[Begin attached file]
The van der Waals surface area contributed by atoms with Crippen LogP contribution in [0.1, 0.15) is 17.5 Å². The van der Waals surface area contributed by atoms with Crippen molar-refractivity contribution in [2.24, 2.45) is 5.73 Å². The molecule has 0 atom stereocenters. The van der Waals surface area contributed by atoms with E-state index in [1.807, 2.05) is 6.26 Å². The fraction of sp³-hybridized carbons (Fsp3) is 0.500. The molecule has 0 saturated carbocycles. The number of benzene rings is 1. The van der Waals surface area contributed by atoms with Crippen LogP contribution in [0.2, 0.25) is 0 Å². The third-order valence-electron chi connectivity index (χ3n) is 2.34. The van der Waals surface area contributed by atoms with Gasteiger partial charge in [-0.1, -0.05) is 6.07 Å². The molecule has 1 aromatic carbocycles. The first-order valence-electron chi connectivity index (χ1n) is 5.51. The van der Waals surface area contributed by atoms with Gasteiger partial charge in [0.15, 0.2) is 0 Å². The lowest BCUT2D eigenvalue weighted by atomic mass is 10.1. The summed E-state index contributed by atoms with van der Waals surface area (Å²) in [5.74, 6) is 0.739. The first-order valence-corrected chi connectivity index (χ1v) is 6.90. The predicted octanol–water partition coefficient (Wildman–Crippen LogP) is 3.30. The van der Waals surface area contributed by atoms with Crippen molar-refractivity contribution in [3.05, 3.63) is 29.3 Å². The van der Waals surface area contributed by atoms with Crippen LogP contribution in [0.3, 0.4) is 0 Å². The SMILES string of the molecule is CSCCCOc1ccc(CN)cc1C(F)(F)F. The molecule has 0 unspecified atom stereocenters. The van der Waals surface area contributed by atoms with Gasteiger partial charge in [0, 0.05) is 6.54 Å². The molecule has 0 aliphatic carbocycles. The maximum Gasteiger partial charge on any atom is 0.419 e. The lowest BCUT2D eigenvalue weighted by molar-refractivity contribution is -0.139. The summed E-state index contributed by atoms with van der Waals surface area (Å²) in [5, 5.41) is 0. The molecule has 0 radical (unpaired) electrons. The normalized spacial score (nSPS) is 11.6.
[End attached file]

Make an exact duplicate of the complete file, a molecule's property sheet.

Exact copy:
The van der Waals surface area contributed by atoms with Crippen LogP contribution in [0.1, 0.15) is 17.5 Å². The van der Waals surface area contributed by atoms with Crippen molar-refractivity contribution in [2.24, 2.45) is 5.73 Å². The molecule has 0 atom stereocenters. The van der Waals surface area contributed by atoms with E-state index in [1.807, 2.05) is 6.26 Å². The fraction of sp³-hybridized carbons (Fsp3) is 0.500. The molecule has 0 saturated carbocycles. The number of benzene rings is 1. The van der Waals surface area contributed by atoms with Crippen LogP contribution in [0.2, 0.25) is 0 Å². The third-order valence-electron chi connectivity index (χ3n) is 2.34. The van der Waals surface area contributed by atoms with Gasteiger partial charge in [-0.1, -0.05) is 6.07 Å². The molecule has 1 aromatic carbocycles. The first-order valence-electron chi connectivity index (χ1n) is 5.51. The van der Waals surface area contributed by atoms with Gasteiger partial charge in [0.15, 0.2) is 0 Å². The lowest BCUT2D eigenvalue weighted by atomic mass is 10.1. The summed E-state index contributed by atoms with van der Waals surface area (Å²) in [5.74, 6) is 0.739. The first-order valence-corrected chi connectivity index (χ1v) is 6.90. The predicted octanol–water partition coefficient (Wildman–Crippen LogP) is 3.30. The van der Waals surface area contributed by atoms with Crippen molar-refractivity contribution in [3.05, 3.63) is 29.3 Å². The van der Waals surface area contributed by atoms with Crippen LogP contribution in [0.3, 0.4) is 0 Å². The SMILES string of the molecule is CSCCCOc1ccc(CN)cc1C(F)(F)F. The molecule has 0 unspecified atom stereocenters. The van der Waals surface area contributed by atoms with Gasteiger partial charge in [0, 0.05) is 6.54 Å². The molecule has 0 aliphatic carbocycles. The maximum Gasteiger partial charge on any atom is 0.419 e. The lowest BCUT2D eigenvalue weighted by molar-refractivity contribution is -0.139. The summed E-state index contributed by atoms with van der Waals surface area (Å²) in [5, 5.41) is 0. The molecule has 0 radical (unpaired) electrons. The normalized spacial score (nSPS) is 11.6.